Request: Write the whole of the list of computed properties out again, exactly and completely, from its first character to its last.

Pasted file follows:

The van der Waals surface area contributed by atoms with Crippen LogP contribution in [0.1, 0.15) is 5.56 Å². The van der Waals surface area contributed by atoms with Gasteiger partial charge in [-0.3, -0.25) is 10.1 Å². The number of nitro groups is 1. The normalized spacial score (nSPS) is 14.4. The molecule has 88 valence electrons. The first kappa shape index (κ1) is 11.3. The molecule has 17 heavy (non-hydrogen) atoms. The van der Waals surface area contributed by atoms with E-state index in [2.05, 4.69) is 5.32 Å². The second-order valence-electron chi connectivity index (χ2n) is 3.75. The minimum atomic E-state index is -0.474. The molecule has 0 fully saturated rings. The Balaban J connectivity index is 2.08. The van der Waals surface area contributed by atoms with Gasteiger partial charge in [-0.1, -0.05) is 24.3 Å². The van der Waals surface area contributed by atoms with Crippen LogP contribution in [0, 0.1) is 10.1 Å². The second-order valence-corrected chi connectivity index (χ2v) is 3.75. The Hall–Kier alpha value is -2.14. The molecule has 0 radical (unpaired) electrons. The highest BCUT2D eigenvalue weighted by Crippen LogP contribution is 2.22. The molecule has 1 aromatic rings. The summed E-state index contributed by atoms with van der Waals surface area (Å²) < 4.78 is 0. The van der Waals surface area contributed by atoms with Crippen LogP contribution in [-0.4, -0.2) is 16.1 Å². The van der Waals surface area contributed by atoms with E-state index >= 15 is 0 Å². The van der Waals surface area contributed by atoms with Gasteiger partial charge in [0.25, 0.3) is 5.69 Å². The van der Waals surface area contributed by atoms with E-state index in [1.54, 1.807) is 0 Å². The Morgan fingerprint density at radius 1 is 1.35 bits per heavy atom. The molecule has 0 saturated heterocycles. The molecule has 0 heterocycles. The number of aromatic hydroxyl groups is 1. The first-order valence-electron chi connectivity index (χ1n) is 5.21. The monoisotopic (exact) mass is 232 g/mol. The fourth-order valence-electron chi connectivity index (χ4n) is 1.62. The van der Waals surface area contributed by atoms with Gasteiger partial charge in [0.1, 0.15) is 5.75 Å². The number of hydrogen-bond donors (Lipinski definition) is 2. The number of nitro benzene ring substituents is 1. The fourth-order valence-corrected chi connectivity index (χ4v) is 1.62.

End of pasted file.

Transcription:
The van der Waals surface area contributed by atoms with Crippen LogP contribution in [0.1, 0.15) is 5.56 Å². The van der Waals surface area contributed by atoms with Gasteiger partial charge in [-0.3, -0.25) is 10.1 Å². The number of nitro groups is 1. The normalized spacial score (nSPS) is 14.4. The molecule has 88 valence electrons. The first kappa shape index (κ1) is 11.3. The molecule has 17 heavy (non-hydrogen) atoms. The van der Waals surface area contributed by atoms with E-state index in [2.05, 4.69) is 5.32 Å². The second-order valence-electron chi connectivity index (χ2n) is 3.75. The minimum atomic E-state index is -0.474. The molecule has 0 fully saturated rings. The Balaban J connectivity index is 2.08. The van der Waals surface area contributed by atoms with Gasteiger partial charge in [-0.1, -0.05) is 24.3 Å². The van der Waals surface area contributed by atoms with Crippen LogP contribution in [0, 0.1) is 10.1 Å². The second-order valence-corrected chi connectivity index (χ2v) is 3.75. The Hall–Kier alpha value is -2.14. The molecule has 0 radical (unpaired) electrons. The highest BCUT2D eigenvalue weighted by Crippen LogP contribution is 2.22. The molecule has 1 aromatic rings. The summed E-state index contributed by atoms with van der Waals surface area (Å²) < 4.78 is 0. The van der Waals surface area contributed by atoms with Crippen LogP contribution in [-0.4, -0.2) is 16.1 Å². The van der Waals surface area contributed by atoms with E-state index >= 15 is 0 Å². The van der Waals surface area contributed by atoms with Gasteiger partial charge in [0.25, 0.3) is 5.69 Å². The van der Waals surface area contributed by atoms with E-state index in [1.54, 1.807) is 0 Å². The Morgan fingerprint density at radius 1 is 1.35 bits per heavy atom. The molecule has 0 saturated heterocycles. The molecule has 0 heterocycles. The number of aromatic hydroxyl groups is 1. The first-order valence-electron chi connectivity index (χ1n) is 5.21. The monoisotopic (exact) mass is 232 g/mol. The fourth-order valence-electron chi connectivity index (χ4n) is 1.62. The van der Waals surface area contributed by atoms with Gasteiger partial charge in [0.1, 0.15) is 5.75 Å². The number of hydrogen-bond donors (Lipinski definition) is 2. The number of nitro benzene ring substituents is 1. The fourth-order valence-corrected chi connectivity index (χ4v) is 1.62.